A listing agent isn't required to present frivolous offers to their clients.  If they were, you could imagine a cartoonish scenario where someone who didn't like a listing agent could waste a lot of their time by sending offers of $5 and $10. 

The line for "frivolous" is a judgment call, however, and some agents will try and take the decision out of their clients' hands and say, "I'm not even going to present that offer to my client."  There are ways around this.  Better agents, though, will communicate the probable reaction and what they will recommend to their clients.

If you want this property, communicate your willingness to check-in again later and possibly submit another offer. 

Multiple Offers

A property may get multiple offers "simultaneously" (i.e. more than one non-expired offer), or, it's also possible to list a property and imply to real estate agents that there's going to be a blind auction.  This explicitly sets up a multiple offer scenario. 

It isn't an eBay-style ascending-value auction where you see the other bids and compete directly against them until time expires.  What happens is the listing agent will mention on the MLS that offers will be accepted on a certain date.  When I call for more information, she'll tell me that the home is priced below what they expect to receive or that they expect multiple offers.

In this blind auction, all the bids are sealed and are submitted at the same time, the date the listing agent specified.  If there are indeed multiple offers, you might not get a counter because they'll choose one finalist to complete the negotiations with, and relegate the others to rejection or backup position.  This is generally considered the cleanest way to handle a multiple offer situation.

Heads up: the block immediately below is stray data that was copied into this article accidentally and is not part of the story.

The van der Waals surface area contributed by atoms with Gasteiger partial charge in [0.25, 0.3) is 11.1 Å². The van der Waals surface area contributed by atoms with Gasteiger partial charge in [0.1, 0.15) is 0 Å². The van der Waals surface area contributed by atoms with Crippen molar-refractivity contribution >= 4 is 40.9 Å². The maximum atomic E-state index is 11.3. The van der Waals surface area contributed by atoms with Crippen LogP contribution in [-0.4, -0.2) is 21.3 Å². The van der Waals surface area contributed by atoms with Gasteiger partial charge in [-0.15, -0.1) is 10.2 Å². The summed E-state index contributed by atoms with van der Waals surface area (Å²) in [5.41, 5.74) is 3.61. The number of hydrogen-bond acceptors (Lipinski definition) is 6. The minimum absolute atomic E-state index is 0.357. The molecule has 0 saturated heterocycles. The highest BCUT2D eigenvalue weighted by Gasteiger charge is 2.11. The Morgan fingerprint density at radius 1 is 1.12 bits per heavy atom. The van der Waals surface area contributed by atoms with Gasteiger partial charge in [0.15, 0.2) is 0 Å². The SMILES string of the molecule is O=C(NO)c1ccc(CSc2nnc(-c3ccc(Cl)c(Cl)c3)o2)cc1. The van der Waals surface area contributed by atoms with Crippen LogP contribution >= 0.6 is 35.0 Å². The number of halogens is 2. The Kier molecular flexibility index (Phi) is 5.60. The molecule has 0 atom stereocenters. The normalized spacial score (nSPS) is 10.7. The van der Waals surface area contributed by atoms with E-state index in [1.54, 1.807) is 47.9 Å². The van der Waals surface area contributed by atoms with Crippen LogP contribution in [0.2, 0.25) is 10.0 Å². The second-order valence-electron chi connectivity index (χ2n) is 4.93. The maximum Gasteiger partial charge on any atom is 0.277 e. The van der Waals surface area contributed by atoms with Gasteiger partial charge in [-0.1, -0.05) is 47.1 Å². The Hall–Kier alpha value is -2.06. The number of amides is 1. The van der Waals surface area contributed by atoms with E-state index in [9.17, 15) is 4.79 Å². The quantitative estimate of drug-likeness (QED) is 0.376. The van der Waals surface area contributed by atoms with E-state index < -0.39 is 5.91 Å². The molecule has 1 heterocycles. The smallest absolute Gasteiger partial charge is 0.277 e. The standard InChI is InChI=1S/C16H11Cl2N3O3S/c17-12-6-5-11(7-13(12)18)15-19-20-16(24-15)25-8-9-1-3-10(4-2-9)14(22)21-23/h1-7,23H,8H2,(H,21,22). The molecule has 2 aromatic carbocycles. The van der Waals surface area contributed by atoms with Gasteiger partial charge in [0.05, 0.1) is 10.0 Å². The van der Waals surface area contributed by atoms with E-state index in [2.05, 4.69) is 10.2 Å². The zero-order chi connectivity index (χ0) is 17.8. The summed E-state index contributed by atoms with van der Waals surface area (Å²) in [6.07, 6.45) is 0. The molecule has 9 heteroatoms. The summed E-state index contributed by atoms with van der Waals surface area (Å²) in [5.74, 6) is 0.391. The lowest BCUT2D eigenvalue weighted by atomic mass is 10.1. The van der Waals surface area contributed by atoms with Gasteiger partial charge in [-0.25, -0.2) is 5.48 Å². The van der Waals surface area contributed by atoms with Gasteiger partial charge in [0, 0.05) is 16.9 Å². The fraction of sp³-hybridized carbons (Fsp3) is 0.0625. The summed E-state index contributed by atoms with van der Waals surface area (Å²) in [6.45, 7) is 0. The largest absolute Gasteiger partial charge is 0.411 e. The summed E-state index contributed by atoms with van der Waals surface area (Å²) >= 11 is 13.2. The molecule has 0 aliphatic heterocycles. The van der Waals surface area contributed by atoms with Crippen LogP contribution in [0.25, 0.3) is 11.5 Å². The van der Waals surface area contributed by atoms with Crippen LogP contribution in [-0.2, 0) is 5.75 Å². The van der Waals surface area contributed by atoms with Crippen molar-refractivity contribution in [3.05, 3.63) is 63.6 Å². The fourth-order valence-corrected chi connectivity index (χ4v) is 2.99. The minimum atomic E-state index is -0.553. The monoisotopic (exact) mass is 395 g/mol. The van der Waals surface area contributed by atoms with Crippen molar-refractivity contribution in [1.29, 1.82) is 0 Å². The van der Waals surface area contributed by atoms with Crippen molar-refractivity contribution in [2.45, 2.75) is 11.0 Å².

Yes, it is possible that the listing agent might play ping-pong with multiple offers --- negotiating with everyone who made an offer --- but this is frowned upon, particularly if it violates the sealed-bid nature of real estate offers.

If you aren't one of the parties, or the party, in negotiations, communicate your willingness to act as a backup offer should the accepted offer fall through.

Implied Counter-Offer

This scenario would usually happen before my clients present an offer, but might happen when there are multiple offers.  "We're currently countering another party, but if you hit this number, we'll sign the paperwork today." 

I've heard this several times, and many times it's true that a strong offer can help my clients get the deal if they move quickly.  This period is an inflection point, though, and during this time, it's also possible that the listing agent is using any evidence of your interest to get leverage on the other buyer. 

Another form of implied counter-offer, which my clients are usually very happy to hear, happens when the two parties are close and the listing agent wants a "couple inches" on the number or terms in order to seal the deal. 

It might be a fractional percentage above the offer, a couple of days on the contingencies, or exclusion of certain fixtures.  A response of "write it up and we'll sign it" would indicate a verbal agreement.  This is non-binding but it signals to the seller that they should take action.